If you live in an area that is prone to power outages, one of the first things to do is gather supplies. Your supplies should always include as much ice as you can store. Ice can be invaluable during a power outage. It will keep your food cool, ensure special medications remain at the proper temperature, and help you cool off during hot weather with no air conditioning. If you do not have an abundance of ice chests or other ice-storing containers, never fear. The following are some unusual but useful ways you can easily store ice during your power outage:
Though it may sound odd, the washing machine is a fantastic place to store ice during a power outage. The basin of a washing machine can easily hold a lot of refrigerated items because of its depth. As the ice melts, you do not have to be worried about it leaking everywhere. Once you regain power, simply turn the washing machine on a spin cycle and allow the water to drain away.
A kiddie pool is another option for ice storage. You can fill a pool full of ice and store drinks, water, and any other type of food item. If you can fit the kiddie pool inside your home, be sure to place it on a floor that will not be damaged by water, as the plastic sides of the pool will have some condensation. Placing large garbage bag underneath can help. If you don't want to leave the pool inside, place it under a carport or shaded area and cover it with an insulated blanket to help prevent the ice from melting too quickly.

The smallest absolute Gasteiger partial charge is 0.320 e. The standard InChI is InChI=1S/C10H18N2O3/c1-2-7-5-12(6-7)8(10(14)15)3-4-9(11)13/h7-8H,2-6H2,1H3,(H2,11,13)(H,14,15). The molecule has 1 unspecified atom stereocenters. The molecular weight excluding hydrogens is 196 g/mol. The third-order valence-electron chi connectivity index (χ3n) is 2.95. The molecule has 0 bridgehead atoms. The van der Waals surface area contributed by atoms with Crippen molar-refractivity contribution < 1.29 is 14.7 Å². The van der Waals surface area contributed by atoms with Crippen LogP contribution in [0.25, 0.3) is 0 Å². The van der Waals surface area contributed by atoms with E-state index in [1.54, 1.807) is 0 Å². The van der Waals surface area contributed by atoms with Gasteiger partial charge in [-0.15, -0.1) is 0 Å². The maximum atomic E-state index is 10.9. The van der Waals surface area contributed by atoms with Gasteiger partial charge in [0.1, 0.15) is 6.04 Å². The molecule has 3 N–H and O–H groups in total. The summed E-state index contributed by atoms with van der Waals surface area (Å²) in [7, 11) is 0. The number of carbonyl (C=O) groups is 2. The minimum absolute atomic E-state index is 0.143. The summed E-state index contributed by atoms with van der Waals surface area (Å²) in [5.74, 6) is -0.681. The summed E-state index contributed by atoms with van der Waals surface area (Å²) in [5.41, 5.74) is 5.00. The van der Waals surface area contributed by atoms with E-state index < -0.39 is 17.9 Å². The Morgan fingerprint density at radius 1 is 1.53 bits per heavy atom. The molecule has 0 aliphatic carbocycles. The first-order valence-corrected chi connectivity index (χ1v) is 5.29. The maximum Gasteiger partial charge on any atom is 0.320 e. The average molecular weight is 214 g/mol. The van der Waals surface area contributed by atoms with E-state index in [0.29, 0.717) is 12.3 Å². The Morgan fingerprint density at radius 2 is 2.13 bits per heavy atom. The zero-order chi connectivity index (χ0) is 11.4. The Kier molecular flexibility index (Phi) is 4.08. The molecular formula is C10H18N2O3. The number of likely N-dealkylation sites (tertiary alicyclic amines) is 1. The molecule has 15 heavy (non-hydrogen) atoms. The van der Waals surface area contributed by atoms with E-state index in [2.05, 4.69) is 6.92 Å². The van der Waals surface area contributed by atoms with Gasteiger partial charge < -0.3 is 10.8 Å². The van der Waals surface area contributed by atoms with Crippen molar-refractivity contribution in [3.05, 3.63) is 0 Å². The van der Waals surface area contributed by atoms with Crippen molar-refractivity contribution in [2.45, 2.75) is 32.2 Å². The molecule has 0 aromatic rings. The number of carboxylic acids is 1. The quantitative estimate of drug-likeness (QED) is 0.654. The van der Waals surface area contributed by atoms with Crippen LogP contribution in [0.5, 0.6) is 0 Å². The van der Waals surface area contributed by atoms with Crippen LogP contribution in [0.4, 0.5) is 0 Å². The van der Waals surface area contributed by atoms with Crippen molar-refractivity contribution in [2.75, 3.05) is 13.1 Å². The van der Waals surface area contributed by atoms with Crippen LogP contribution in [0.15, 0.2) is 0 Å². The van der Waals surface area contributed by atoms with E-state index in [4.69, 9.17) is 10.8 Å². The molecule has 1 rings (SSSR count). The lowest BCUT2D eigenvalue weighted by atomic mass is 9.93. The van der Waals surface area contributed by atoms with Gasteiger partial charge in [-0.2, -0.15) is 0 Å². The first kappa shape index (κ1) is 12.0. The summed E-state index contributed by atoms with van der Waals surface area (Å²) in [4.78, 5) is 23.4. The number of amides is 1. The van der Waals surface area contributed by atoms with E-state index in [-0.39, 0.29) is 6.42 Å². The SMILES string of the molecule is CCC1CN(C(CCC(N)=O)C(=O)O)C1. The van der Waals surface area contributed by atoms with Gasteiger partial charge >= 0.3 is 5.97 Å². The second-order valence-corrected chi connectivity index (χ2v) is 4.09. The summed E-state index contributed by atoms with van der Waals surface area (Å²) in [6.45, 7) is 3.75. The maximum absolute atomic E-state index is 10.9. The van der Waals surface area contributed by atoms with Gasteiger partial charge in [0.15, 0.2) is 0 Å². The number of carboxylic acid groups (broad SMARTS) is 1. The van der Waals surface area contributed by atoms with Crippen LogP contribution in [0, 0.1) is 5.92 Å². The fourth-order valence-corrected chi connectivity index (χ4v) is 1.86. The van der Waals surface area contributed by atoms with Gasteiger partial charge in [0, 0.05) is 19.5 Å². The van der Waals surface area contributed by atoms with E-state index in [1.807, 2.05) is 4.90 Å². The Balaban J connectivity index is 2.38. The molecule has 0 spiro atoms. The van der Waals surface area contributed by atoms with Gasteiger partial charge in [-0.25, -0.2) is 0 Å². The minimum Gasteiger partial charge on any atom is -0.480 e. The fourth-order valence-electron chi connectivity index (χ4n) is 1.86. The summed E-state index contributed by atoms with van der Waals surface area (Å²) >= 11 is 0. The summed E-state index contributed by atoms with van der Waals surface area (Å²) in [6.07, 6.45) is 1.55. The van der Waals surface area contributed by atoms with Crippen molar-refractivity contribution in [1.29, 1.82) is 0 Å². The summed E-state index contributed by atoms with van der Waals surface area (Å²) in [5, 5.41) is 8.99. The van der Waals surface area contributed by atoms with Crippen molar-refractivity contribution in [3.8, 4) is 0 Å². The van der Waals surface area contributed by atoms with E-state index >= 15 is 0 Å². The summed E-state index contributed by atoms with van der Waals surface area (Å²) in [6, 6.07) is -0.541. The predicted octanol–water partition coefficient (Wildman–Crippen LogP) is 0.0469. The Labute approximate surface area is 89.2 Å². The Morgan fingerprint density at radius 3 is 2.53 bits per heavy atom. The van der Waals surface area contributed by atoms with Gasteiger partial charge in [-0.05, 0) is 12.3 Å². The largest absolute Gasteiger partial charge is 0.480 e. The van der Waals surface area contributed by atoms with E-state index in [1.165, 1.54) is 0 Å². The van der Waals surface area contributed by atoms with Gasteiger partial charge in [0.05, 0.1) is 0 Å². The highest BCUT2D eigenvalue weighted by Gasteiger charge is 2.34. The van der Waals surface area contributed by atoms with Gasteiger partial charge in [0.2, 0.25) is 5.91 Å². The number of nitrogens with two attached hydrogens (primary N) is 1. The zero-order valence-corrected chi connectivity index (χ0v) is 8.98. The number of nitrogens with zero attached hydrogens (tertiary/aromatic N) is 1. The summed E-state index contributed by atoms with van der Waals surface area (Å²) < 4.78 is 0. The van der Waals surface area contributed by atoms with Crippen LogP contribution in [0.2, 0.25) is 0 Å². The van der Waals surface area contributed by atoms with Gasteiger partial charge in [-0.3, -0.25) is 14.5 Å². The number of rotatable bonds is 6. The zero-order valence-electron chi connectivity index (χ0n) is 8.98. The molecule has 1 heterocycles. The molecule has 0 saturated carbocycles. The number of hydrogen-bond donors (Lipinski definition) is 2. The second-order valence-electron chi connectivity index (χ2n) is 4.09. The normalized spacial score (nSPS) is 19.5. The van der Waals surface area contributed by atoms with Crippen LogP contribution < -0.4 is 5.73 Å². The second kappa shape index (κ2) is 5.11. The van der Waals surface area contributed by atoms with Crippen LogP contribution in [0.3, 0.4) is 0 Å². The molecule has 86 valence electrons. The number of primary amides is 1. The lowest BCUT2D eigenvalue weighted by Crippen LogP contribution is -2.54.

The bathtub is another option for ice storage. Like the washing machine, ice storage in the tub can make for very easy clean up once the ice begins to melt. However, you should only use your bathtub for ice if you have enough drinking water stored for the duration of your outage. Many people will fill the bathtub with water to use during an outage. Water is a higher priority, so be sure to evaluate your water storage before you utilize the tub as a refrigeration source.
Keeping your food cold during a power outage can be easy if you think outside the box. Be sure to not store any meat in the ice, as it will not keep it cold enough to safely eat. If you have an abundance of meat in a deep freezer, the better option is to leave it there for the duration of the outage. Most deep freezers can safely cool items much longer than kitchen freezers, and are much safer than an ice bath. Contact a service that provides emergency ice if you need to keep food cool during a power outage.